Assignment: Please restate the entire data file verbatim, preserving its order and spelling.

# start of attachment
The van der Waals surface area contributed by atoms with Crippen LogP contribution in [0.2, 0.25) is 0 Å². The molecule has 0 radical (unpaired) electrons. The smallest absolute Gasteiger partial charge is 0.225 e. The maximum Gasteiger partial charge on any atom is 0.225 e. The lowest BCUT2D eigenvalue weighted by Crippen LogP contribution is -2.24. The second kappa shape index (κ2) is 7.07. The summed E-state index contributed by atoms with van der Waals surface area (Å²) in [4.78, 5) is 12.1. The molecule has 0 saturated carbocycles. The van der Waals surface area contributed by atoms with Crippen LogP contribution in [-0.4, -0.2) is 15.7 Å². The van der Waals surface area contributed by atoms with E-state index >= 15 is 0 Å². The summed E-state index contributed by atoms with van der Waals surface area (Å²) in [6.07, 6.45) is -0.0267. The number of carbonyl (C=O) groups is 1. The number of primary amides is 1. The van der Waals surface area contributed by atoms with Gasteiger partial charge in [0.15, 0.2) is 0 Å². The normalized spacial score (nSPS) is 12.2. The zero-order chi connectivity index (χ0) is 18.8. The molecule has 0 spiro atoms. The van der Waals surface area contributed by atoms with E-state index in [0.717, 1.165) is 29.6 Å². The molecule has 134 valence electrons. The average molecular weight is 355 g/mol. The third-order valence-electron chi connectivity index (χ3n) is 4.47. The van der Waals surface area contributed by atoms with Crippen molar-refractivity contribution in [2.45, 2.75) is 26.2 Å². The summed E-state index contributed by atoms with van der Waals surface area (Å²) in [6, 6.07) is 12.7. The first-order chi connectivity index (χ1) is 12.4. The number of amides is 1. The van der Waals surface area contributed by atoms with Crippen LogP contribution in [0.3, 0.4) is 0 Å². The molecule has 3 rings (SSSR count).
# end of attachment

The van der Waals surface area contributed by atoms with Crippen LogP contribution in [0.2, 0.25) is 0 Å². The molecule has 0 radical (unpaired) electrons. The smallest absolute Gasteiger partial charge is 0.225 e. The maximum Gasteiger partial charge on any atom is 0.225 e. The lowest BCUT2D eigenvalue weighted by Crippen LogP contribution is -2.24. The second kappa shape index (κ2) is 7.07. The summed E-state index contributed by atoms with van der Waals surface area (Å²) in [4.78, 5) is 12.1. The molecule has 0 saturated carbocycles. The van der Waals surface area contributed by atoms with Crippen LogP contribution in [-0.4, -0.2) is 15.7 Å². The van der Waals surface area contributed by atoms with E-state index >= 15 is 0 Å². The summed E-state index contributed by atoms with van der Waals surface area (Å²) in [6.07, 6.45) is -0.0267. The number of carbonyl (C=O) groups is 1. The number of primary amides is 1. The van der Waals surface area contributed by atoms with Gasteiger partial charge in [0.15, 0.2) is 0 Å². The normalized spacial score (nSPS) is 12.2. The zero-order chi connectivity index (χ0) is 18.8. The molecule has 0 spiro atoms. The van der Waals surface area contributed by atoms with E-state index in [0.717, 1.165) is 29.6 Å². The molecule has 134 valence electrons. The average molecular weight is 355 g/mol. The third-order valence-electron chi connectivity index (χ3n) is 4.47. The van der Waals surface area contributed by atoms with Crippen molar-refractivity contribution in [2.45, 2.75) is 26.2 Å². The summed E-state index contributed by atoms with van der Waals surface area (Å²) in [6, 6.07) is 12.7. The first-order chi connectivity index (χ1) is 12.4. The number of amides is 1. The van der Waals surface area contributed by atoms with Crippen LogP contribution in [0.3, 0.4) is 0 Å². The molecule has 3 rings (SSSR count).